MADISON, Ala. – A civil rights lawsuit filed against a Madison police officer in a 2015 excessive force claim should have its day in court, a federal appeals court ruled Wednesday.
The opinion from the U.S. Court of Appeals for the Eleventh Circuit affirms a lower court ruling that Sureshbhai Patel’s lawsuit against Madison Police Officer Eric Parker and the city of Madison should proceed.
Patel was partially paralyzed in an encounter with Parker in February 2015, as he walked through his son’s Madison neighborhood. Parker and another officer stopped Patel after responding to a call about a suspicious person in the area.
In police dash camera video from the incident, Parker can be seen throwing Patel to the ground after he was handcuffed. Patel’s paralysis injuries were permanent, his lawsuit claims.
Parker denied using excessive force, claiming Patel was resisting him. Patel had recently come into the country to help his son with his family and knew very little English.
Parker was charged in connection with the incident but two juries deadlocked before a federal judge granted a motion acquitting him.
He asked that the lawsuit be dismissed on grounds of “qualified immunity.” The court addressed that claim in today’s ruling.
“Qualified immunity applies to police officers partly because the law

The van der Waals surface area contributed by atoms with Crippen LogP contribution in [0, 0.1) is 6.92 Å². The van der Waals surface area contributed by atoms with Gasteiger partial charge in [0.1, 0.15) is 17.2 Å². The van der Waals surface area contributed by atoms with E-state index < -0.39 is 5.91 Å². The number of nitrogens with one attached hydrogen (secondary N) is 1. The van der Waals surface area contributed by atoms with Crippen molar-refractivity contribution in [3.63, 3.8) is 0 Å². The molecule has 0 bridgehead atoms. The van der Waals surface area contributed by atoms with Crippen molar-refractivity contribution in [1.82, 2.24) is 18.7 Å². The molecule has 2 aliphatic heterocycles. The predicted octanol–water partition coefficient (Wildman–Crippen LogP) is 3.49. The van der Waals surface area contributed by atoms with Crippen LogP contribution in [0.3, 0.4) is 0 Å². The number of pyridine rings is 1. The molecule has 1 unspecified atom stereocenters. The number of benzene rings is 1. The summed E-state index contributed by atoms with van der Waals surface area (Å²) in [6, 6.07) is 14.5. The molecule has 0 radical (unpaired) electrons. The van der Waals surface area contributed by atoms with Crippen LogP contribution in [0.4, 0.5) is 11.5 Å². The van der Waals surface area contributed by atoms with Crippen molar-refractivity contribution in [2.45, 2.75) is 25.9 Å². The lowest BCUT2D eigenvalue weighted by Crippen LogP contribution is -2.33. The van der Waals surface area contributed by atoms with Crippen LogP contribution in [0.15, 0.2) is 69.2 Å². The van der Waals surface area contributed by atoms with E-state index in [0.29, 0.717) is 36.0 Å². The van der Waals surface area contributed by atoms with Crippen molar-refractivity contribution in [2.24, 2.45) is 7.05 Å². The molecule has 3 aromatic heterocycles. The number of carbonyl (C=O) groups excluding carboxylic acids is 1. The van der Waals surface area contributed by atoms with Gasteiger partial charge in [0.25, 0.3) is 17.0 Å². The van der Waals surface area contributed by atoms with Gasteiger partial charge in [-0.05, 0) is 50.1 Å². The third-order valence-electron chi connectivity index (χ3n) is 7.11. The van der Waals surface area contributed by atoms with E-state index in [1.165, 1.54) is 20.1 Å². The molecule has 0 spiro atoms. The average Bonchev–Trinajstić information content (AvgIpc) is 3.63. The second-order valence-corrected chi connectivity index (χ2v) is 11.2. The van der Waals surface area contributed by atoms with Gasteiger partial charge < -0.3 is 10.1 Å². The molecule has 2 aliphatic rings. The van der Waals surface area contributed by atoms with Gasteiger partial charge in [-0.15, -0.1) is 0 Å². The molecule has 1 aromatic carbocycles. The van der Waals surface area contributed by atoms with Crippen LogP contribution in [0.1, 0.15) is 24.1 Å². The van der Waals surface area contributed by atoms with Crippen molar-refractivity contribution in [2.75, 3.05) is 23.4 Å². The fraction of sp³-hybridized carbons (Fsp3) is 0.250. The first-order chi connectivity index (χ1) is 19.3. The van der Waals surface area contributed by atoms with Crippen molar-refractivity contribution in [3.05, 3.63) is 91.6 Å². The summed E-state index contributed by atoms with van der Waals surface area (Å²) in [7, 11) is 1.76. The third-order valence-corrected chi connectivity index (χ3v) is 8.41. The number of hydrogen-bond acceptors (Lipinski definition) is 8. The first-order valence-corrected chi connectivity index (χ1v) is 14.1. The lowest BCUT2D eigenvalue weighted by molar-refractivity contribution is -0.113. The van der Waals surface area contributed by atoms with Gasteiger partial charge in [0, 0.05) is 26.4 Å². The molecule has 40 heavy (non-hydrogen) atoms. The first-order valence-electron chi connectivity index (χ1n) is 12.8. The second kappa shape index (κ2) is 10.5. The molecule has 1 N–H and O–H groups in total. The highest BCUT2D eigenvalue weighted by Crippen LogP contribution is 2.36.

recognizes that they do an important and necessary—but sometimes dangerous—job
on the public’s behalf,” the court wrote. “An officer’s duties often require her to rely on imperfect
information to make snap judgments that can sometimes be the difference between
life and death. But those snap judgments must be reasonable to fall within qualified immunity’s ambit.”
The court said it was not persuaded by Parker’s arguments that the use of force was justified.
“Second, Parker and the City assert that a reasonable officer could have
construed Patel’s minor foot adjustment and the turn of his head as resistance,” the court wrote. “But
even if we assume that it was reasonable for Parker to interpret Patel’s slight
movements as resistance or flight, those ‘minor transgression[s] do not mean that
the force allegedly used was a constitutionally permissible response, or that [Parker
is] entitled to qualified immunity.’ Proportionality is preeminent in the excessive-force
context, and a reasonable jury could conclude that the swift and decisive force Parker
employed was drastically in excess of what Patel’s minor movements warranted.”
The Eleventh Circuit’s ruling states that video of the incident can’t resolve the facts of whether Patel was resisting before being thrown to the ground, so it was affirming the lower court’s denial of summary judgment for Parker and the city of Madison.